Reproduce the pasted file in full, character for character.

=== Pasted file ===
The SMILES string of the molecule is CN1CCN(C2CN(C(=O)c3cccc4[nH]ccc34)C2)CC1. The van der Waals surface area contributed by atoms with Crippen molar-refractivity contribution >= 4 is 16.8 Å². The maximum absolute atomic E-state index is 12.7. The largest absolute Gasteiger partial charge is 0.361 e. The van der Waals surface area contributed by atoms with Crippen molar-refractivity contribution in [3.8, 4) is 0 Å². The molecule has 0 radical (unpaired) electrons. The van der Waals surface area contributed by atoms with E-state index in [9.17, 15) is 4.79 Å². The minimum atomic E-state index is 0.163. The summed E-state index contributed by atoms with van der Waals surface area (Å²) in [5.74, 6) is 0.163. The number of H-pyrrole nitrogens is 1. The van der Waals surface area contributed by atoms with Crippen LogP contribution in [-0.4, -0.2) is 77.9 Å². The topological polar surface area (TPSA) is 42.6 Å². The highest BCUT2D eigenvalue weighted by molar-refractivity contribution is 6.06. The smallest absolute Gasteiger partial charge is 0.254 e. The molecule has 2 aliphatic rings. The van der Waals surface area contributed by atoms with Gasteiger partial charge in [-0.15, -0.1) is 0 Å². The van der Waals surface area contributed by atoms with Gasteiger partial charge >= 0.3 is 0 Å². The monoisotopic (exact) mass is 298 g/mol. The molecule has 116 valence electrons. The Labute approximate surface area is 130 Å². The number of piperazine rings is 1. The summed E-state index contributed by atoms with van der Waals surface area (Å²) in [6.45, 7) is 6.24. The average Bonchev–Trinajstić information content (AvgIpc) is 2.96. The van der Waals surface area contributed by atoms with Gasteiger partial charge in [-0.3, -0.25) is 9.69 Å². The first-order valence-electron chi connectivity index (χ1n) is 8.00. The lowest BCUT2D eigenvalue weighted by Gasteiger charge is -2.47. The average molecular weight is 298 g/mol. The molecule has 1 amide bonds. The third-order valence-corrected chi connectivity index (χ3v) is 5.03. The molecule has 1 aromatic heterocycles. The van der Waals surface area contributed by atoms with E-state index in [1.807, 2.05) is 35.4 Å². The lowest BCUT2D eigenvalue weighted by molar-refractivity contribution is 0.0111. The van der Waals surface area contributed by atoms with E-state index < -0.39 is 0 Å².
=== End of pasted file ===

The SMILES string of the molecule is CN1CCN(C2CN(C(=O)c3cccc4[nH]ccc34)C2)CC1. The van der Waals surface area contributed by atoms with Crippen molar-refractivity contribution >= 4 is 16.8 Å². The maximum absolute atomic E-state index is 12.7. The largest absolute Gasteiger partial charge is 0.361 e. The van der Waals surface area contributed by atoms with Crippen molar-refractivity contribution in [3.8, 4) is 0 Å². The molecule has 0 radical (unpaired) electrons. The van der Waals surface area contributed by atoms with E-state index in [9.17, 15) is 4.79 Å². The minimum atomic E-state index is 0.163. The summed E-state index contributed by atoms with van der Waals surface area (Å²) in [5.74, 6) is 0.163. The number of H-pyrrole nitrogens is 1. The van der Waals surface area contributed by atoms with Crippen LogP contribution in [-0.4, -0.2) is 77.9 Å². The topological polar surface area (TPSA) is 42.6 Å². The highest BCUT2D eigenvalue weighted by molar-refractivity contribution is 6.06. The smallest absolute Gasteiger partial charge is 0.254 e. The molecule has 2 aliphatic rings. The van der Waals surface area contributed by atoms with Gasteiger partial charge in [-0.15, -0.1) is 0 Å². The van der Waals surface area contributed by atoms with Gasteiger partial charge >= 0.3 is 0 Å². The monoisotopic (exact) mass is 298 g/mol. The molecule has 116 valence electrons. The Labute approximate surface area is 130 Å². The number of piperazine rings is 1. The summed E-state index contributed by atoms with van der Waals surface area (Å²) in [6.45, 7) is 6.24. The average Bonchev–Trinajstić information content (AvgIpc) is 2.96. The van der Waals surface area contributed by atoms with Gasteiger partial charge in [-0.3, -0.25) is 9.69 Å². The first-order valence-electron chi connectivity index (χ1n) is 8.00. The lowest BCUT2D eigenvalue weighted by Gasteiger charge is -2.47. The average molecular weight is 298 g/mol. The molecule has 1 amide bonds. The third-order valence-corrected chi connectivity index (χ3v) is 5.03. The molecule has 1 aromatic heterocycles. The van der Waals surface area contributed by atoms with E-state index in [1.807, 2.05) is 35.4 Å². The lowest BCUT2D eigenvalue weighted by molar-refractivity contribution is 0.0111. The van der Waals surface area contributed by atoms with E-state index < -0.39 is 0 Å².